Senators offer disaster tax relief bill
A bipartisan group of senators on Wednesday offered legislation to provide tax relief to individuals and businesses affected by natural disasters, such as August’s derecho in the Midwest, the wildfires in western states, and Hurricanes Laura and Isaias.
The bill was introduced by Iowa Sens. Joni Ernst (R) and Chuck Grassley (R), California Sen. Dianne Feinstein (D) and Louisiana Sens. Bill Cassidy (R) and John Kennedy (R) — all of whom represent states impacted by disasters in recent months.
“This bipartisan legislation will allow Iowans to keep more of their own hard-earned money to get back on their feet and rebuild after the historic storm,” Grassley said, referring to the derecho that pummeled parts of his home state. “Congress should pass this bill before the 2021 tax filing season begins so that families, farmers and businesses have enough time to use this relief for a swift recovery.”
The bill includes several tax provisions that would apply to individuals and businesses in regions that are designated as presidentially declared disaster areas from July 1 through 60 days after the bill’s enactment.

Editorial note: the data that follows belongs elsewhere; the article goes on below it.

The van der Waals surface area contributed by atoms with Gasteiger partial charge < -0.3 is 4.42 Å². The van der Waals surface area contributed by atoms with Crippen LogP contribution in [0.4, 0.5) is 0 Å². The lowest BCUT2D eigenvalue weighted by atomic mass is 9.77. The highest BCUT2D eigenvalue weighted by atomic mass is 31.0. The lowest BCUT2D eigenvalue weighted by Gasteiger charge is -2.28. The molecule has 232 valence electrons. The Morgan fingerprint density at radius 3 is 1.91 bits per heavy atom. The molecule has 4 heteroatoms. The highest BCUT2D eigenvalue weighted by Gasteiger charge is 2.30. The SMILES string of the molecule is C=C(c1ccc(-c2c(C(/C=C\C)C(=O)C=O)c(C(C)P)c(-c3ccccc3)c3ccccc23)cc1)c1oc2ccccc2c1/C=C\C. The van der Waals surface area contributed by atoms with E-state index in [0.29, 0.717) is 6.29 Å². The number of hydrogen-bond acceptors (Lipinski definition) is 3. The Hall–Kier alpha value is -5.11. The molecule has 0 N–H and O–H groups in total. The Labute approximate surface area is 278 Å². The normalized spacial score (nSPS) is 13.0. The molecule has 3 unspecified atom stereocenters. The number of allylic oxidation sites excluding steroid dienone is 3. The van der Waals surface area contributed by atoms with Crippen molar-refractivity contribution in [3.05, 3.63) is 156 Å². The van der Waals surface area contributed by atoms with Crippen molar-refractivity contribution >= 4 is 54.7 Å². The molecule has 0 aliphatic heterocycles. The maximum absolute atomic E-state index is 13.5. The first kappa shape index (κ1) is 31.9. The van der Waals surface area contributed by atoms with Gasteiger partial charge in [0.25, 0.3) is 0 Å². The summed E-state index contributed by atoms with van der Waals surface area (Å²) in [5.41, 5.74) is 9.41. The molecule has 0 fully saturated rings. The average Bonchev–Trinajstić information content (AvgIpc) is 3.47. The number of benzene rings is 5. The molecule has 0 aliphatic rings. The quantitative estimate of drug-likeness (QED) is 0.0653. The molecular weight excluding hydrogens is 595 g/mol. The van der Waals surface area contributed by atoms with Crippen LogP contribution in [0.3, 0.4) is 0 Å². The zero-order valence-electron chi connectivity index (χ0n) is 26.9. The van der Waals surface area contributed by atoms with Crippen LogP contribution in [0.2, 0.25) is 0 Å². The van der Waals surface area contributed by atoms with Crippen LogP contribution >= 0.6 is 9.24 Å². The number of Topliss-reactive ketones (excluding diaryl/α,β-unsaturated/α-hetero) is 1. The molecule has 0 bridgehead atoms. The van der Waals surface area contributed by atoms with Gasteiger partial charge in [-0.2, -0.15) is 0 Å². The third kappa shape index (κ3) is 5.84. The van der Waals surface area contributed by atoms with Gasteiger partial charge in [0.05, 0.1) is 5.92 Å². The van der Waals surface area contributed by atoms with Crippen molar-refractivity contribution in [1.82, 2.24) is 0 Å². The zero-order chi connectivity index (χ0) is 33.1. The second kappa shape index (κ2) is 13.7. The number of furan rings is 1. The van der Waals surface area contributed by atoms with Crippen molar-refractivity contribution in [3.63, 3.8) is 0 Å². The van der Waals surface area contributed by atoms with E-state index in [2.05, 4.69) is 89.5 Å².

It includes provisions to remove penalties on early withdrawal from retirement accounts, suspend limits on deductions for certain charitable contributions and provide an employee retention tax credit. It would also allow low-income individuals to use their previous year’s income when claiming certain tax credits, so that they don’t receive smaller credits for 2020 if their incomes declined as a result of the disaster.
“We should provide our families, communities, and businesses more relief by getting rid of burdensome taxes and penalties, and that’s what this commonsense, bipartisan bill would do,” Ernst said.
Congress has enacted similar disaster tax relief provisions in the past. An omnibus spending package enacted in December included provisions to provide tax relief for individuals and businesses affected by disasters that occurred in 2018 and 2019.